There is something so cool in Xiao Xiao animation, it's like John Wick of the Stick world! It's longer than what would be required but the simplicity in its structure could be valuable, in the way that it uses the frame of the screen as its setting to show a sequence. It is also really great reference if wanting to think of choreography for a possible fight scene. I still have no idea what my story would be but including this in the research certainly brought back memories, and who knew it would become useful one day!


Jackie Droujko Is an incredible Character designer whom I have followed for a few years and have been a long fan of. She also makes her own short animated films, where her awesome design and illustration skills shine through with great narrative. I like the way each scene change is pieced together below, it feels simple yet really well designed making it feel fleshed out.



I wanted to further my research on super short animations, specifically action focused, and came across a few cool pages on Behance. Typically I would use Behance for design inspiration, though have found myself on the website seeing other awesome projects from people for illustration and now animation. This is one of those moments. I was pleasantly surprised by the design aspect and quality of these animation projects.


Duo Fight, directed by Gerardo Gonzalez and David Martinez brings together a very small team of creators, Migual Andel and Daniel Cuervo in design, Daniel Cuervo and Gerardo Gonzalez on animation and Diego Caceres on Music Design. The artwork for this is incredibly dynamic, the colours and style is perfect for the scene, and overall it feels very well put together. I liked how they presented the piece using "concept" drawings that represent the final styling of the animation. I like how they have shown key frames as a storyboard and then giving examples of the animation in its early stage through looping gifs. They have really created a narrative in just the presentation, giving a variety of stills that teases the final animation. Even the use of typography strengthens the overall quality of the film. There's a retro fight feel to the visuals, using lighting and texture in the concept art which feels like a street fighter game in some aspects, perhaps it's the use of gradients in the font.



The Sun and The Snake is another good example that I discovered on Behance. This time being a mini series, each short is a continuation giving a "previously" aspect to catch you up on what has happened so far.



Once I had collected enough animation inspiration, I thought it might also be useful to see live action short films. I wanted to get a feel for the composition in live action, how many different shots are there and how do they create a narrative around "action". Much of the results that came through in respect to action included fighting, it is basically at the core of any of these films, as well as a crime and a "chase" of some kind. The thought of breaking one of those up actually intimidated me. They use triple the amount of shots in a very short space of time, and which just feels overwhelming!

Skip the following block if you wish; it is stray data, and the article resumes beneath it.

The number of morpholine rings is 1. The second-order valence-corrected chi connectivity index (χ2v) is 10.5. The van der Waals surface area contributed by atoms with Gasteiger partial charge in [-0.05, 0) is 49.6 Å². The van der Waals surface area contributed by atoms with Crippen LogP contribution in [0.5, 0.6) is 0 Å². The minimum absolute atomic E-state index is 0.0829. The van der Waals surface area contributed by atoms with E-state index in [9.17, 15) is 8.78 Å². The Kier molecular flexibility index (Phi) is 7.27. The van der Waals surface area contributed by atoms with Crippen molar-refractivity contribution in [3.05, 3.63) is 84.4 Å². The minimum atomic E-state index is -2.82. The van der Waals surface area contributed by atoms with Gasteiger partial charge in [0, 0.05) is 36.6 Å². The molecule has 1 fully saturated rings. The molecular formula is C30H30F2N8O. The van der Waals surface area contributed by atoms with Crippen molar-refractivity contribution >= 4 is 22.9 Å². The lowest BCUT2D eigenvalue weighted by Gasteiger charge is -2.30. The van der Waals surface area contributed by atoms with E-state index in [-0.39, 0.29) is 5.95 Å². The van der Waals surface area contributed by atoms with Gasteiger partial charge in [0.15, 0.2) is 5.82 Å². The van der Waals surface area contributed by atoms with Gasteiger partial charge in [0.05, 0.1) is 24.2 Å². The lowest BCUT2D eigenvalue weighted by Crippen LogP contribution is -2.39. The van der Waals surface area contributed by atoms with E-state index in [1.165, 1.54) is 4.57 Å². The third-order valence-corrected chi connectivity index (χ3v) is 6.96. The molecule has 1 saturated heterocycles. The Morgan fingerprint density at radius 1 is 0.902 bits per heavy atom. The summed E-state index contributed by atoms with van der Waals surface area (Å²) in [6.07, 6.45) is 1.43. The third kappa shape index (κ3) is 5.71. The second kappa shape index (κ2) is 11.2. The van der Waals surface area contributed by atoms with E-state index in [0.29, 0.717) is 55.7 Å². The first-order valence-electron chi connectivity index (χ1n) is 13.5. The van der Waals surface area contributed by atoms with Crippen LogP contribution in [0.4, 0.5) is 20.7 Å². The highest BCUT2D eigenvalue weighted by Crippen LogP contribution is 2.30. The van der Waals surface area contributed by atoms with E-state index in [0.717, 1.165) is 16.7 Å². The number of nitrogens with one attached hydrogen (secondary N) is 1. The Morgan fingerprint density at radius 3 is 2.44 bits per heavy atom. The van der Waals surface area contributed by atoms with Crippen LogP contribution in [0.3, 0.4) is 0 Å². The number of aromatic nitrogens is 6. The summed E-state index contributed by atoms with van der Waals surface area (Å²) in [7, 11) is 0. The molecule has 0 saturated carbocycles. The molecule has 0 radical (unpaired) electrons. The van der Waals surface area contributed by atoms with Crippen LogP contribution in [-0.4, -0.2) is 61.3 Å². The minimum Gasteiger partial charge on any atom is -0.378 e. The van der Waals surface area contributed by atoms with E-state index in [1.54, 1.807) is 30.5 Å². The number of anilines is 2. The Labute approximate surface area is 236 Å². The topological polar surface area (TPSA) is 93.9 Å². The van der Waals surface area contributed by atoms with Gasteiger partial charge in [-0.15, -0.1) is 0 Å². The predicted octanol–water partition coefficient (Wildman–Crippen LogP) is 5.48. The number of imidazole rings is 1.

A short film that caught my attention wasn't exactly a typical "action" film, however there was certainly a change of pace during the middle which I thought gave enough of a burst in variety of shots that could match an action film, it is just that the subject was not doing crazy dynamic moves like a fight scene.



The Wait is a minute long film set in the protagonist's kitchen. The opening scene sets the story off by first introducing the microwave in which the protagonist puts food in and turns it on. The wait begins during the time of heating food, and how the protagonist's wait becomes the action sandwich. I really like tempo of this film, I love the use of different shots to clearly show the narrative of the story. It uses no words as no words are needed with the perfectly composed shots deliberately speaking for themselves. We see time ticking, but time is stuck. The sound design is also very well crafted as it fades the ticking of a clock into background noise, or perhaps shifting it as an inner sound that the protagonist uses to imagine the drumming. The protagonist enters a zone of his own, quickly using the chopstick as drum sticks whilst he starts drumming on the dinning table, the scene change from kitchen to stage spotlight is flawlessly executed. I just love how every frame captures the energy and passion as we are teleported to a live show. There are 26 different camera angles squeezed into this scene, each flickering past as the intensity of the drum play rises. It feels fast, responding to the music.